The Sixth Circuit Raised the Causation Standard and Narrowed the Definition of Remuneration for AKS-Based FCA Claims

The Sixth Circuit deepened the divide between courts regarding the correct standard of causation that applies to claims “resulting from” a violation of the Anti-Kickback Statute (“AKS”) for purposes of False Claims Act (“FCA”) liability. On March 28, 2023, the Sixth Circuit joined the Eighth Circuit in interpreting the phrase “resulting from” to mean “but for” causation. It is not enough in the Sixth and Eighth Circuits to show merely a causal link between the claim and the scheme. An FCA plaintiff must show that an allegedly false or fraudulent claim would not have been submitted “but for” the alleged kickback scheme. Thus, FCA plaintiffs in those circuits must cross a wider chasm for their claims to prevail. The Sixth Circuit also narrowly construed the definition of “remuneration” such that it does not include any act that may be valuable to another and instead requires an actual transfer of value.

I. Courts disagree on what is required to show a claim “resulted from” an AKS violation for purposes of FCA liability.

The AKS imposes criminal liability on anyone that “knowingly and willfully solicits or receives any remuneration (including any kickback, bribe, or rebate)” to induce or reward referrals for items or services reimbursable under a federal healthcare program. 42 U.S.C. § 1320a-7b(b). But AKS violations can also lead to liability under the FCA because a “claim that includes items or services resulting from a violation of [the AKS] constitutes a false or fraudulent claim for purposes of [the FCA].” 42 U.S.C. § 1320a-7b(g) (emphasis added).

In 2018, the Third Circuit addressed the question of what type of causal connection is sufficient to satisfy the “resulting from” language.1 The Third Circuit reviewed the statutes’ legislative history and rejected a “but for” causation standard, which would require showing “direct causation” or that a kickback directly influenced a patient’s or medical professional’s judgment.2 This, the court explained, “would dilute the False Claims Act’s requirements vis-à-vis the Anti-Kickback Statute, as direct causation would be a precondition to bringing a False Claims Act case but not an Anti-Kickback Statute case.”3 Instead, only a “link” is required. This means a plaintiff must merely show “some connection between a kickback and a subsequent reimbursement claim.”4

In 2022, the Eighth Circuit created a circuit split by rejecting the Third Circuit’s conclusion.5 Merely showing that (i) a claim failed to disclose an AKS violation or was “tainted” by a kickback, or (ii) that the AKS violation “may have been a contributing factor” is not enough.6 Rather, the Eighth Circuit looked at the dictionary definitions of “resulting” and concluded the text “resulting from” meant “a but-for causal relationship.”7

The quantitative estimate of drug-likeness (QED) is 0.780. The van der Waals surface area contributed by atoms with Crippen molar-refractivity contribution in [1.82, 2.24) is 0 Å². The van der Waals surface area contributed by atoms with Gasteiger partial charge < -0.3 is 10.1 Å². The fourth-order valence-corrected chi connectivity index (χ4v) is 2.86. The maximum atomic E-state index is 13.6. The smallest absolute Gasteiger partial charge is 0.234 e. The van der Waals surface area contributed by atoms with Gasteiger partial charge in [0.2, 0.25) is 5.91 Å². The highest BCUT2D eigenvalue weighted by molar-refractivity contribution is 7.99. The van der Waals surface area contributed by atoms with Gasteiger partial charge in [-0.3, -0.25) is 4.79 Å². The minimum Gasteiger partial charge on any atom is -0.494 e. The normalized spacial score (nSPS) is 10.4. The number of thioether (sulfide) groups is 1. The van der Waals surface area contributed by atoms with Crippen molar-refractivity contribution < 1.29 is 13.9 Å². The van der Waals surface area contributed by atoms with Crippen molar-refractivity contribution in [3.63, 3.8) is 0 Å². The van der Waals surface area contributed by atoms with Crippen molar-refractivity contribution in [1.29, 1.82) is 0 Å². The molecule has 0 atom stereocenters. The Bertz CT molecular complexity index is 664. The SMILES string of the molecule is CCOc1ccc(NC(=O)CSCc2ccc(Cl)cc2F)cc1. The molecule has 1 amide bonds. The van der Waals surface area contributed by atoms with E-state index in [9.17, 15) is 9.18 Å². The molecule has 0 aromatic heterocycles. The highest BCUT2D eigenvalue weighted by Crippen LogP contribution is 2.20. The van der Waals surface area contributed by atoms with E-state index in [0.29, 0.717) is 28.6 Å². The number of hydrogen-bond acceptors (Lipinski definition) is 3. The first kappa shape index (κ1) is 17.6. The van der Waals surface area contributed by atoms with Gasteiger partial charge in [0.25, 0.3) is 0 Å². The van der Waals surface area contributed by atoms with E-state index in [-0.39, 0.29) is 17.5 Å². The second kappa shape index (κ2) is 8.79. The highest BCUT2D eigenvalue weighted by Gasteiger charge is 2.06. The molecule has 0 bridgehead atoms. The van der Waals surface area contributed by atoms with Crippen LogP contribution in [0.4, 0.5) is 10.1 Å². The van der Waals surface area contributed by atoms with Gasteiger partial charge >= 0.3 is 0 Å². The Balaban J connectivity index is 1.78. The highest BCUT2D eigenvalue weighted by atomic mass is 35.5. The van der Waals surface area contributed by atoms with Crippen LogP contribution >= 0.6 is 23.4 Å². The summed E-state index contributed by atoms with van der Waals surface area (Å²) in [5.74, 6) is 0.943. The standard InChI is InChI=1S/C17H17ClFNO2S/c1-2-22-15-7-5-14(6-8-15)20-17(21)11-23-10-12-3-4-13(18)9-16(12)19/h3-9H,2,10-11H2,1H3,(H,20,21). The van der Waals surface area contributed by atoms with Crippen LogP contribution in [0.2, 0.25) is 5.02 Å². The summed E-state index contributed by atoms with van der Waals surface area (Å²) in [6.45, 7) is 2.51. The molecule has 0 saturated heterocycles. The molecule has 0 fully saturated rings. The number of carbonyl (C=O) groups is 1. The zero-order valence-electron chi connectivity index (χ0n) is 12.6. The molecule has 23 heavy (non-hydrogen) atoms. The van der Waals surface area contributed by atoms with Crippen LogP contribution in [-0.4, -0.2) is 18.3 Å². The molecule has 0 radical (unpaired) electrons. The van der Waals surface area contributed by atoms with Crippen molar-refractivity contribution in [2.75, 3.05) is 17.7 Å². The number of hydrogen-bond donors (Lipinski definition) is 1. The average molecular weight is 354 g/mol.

The Eighth Circuit limited its holding, however, by explaining that not every FCA case “requires a showing of but-for causation.” Rather, “but for” causation applies only when a plaintiff seeks to establish falsity or fraud through an AKS violation pursuant to 42 U.S.C. § 1320a-7b(g).8 There are of course other ways of showing a claim was false or fraudulent under the FCA. District courts have since acknowledged this limitation. For example, the U.S. District Court for the Western District of Texas found the Eighth Circuit’s holding inapplicable where the plaintiff did not rely exclusively on the AKS to demonstrate falsity and asserted alternative theories of falsity.9

On the other hand, some districts courts have rejected the Eighth Circuit’s “but for” causation standard and viewed the Third Circuit’s use of legislative history as more persuasive.10

II. The Sixth Circuit joined the Eighth Circuit in upholding a “but for” causation standard.

On March 28, 2023, the Sixth Circuit joined the Eighth Circuit in upholding the “but for” standard of causation.11 The case involved friction between medical providers in a small town in Michigan. The town’s only local option for ophthalmology services was a practice with two ophthalmologists, Dr. Martin and Dr. Hathaway. Likewise, the only local option for surgery was a local hospital. The practice and hospital therefore had a history of referring patients to each other.

In 2018, however, Dr. Martin sought to become employed by the hospital, which could mean the hospital would no longer need to send patients to Dr. Hathaway’s practice. In turn, Dr. Hathaway told the hospital he expected to increase his surgical referrals due to a contemplated merger, but he threatened to cease referring to the hospital if it hired Dr. Martin. As a result, the hospital did not hire Dr. Martin. She responded by filing a qui tam lawsuit alleging that the hospital’s decision not to hire her was “remuneration” to Dr. Hathaway, which tainted all referrals between Dr. Hathaway and the hospital going forward.